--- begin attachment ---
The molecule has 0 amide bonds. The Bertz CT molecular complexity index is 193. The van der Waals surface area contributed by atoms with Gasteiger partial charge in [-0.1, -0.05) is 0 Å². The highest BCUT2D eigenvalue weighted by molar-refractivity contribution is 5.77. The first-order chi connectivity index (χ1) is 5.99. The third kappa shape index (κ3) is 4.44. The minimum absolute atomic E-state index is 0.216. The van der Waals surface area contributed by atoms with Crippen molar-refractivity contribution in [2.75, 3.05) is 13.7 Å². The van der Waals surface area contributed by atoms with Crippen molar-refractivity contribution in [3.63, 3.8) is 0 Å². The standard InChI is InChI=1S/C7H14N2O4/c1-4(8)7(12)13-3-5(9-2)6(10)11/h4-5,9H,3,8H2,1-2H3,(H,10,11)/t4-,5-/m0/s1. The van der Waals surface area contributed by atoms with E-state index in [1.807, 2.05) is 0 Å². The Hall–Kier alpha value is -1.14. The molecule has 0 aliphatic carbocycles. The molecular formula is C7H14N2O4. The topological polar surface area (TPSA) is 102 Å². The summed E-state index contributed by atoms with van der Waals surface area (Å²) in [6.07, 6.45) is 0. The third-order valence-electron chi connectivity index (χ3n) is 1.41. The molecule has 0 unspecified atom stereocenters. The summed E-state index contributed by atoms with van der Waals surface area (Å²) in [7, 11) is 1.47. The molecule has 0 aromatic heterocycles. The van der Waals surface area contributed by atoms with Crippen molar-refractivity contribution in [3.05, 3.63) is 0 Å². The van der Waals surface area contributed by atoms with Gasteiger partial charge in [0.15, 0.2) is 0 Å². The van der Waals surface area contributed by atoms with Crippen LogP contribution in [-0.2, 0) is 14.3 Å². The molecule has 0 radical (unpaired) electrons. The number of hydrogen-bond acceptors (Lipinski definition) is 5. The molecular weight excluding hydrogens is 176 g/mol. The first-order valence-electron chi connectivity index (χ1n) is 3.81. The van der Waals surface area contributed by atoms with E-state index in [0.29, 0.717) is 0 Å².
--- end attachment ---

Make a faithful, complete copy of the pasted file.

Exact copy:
The molecule has 0 amide bonds. The Bertz CT molecular complexity index is 193. The van der Waals surface area contributed by atoms with Gasteiger partial charge in [-0.1, -0.05) is 0 Å². The highest BCUT2D eigenvalue weighted by molar-refractivity contribution is 5.77. The first-order chi connectivity index (χ1) is 5.99. The third kappa shape index (κ3) is 4.44. The minimum absolute atomic E-state index is 0.216. The van der Waals surface area contributed by atoms with Crippen molar-refractivity contribution in [2.75, 3.05) is 13.7 Å². The van der Waals surface area contributed by atoms with Crippen molar-refractivity contribution in [3.63, 3.8) is 0 Å². The standard InChI is InChI=1S/C7H14N2O4/c1-4(8)7(12)13-3-5(9-2)6(10)11/h4-5,9H,3,8H2,1-2H3,(H,10,11)/t4-,5-/m0/s1. The van der Waals surface area contributed by atoms with E-state index in [1.807, 2.05) is 0 Å². The Hall–Kier alpha value is -1.14. The molecule has 0 aliphatic carbocycles. The molecular formula is C7H14N2O4. The topological polar surface area (TPSA) is 102 Å². The summed E-state index contributed by atoms with van der Waals surface area (Å²) in [6.07, 6.45) is 0. The third-order valence-electron chi connectivity index (χ3n) is 1.41. The molecule has 0 unspecified atom stereocenters. The summed E-state index contributed by atoms with van der Waals surface area (Å²) in [7, 11) is 1.47. The molecule has 0 aromatic heterocycles. The van der Waals surface area contributed by atoms with Crippen molar-refractivity contribution in [3.05, 3.63) is 0 Å². The van der Waals surface area contributed by atoms with Gasteiger partial charge in [0.15, 0.2) is 0 Å². The van der Waals surface area contributed by atoms with Crippen LogP contribution in [-0.2, 0) is 14.3 Å². The molecule has 0 radical (unpaired) electrons. The number of hydrogen-bond acceptors (Lipinski definition) is 5. The molecular weight excluding hydrogens is 176 g/mol. The first-order valence-electron chi connectivity index (χ1n) is 3.81. The van der Waals surface area contributed by atoms with E-state index in [0.29, 0.717) is 0 Å².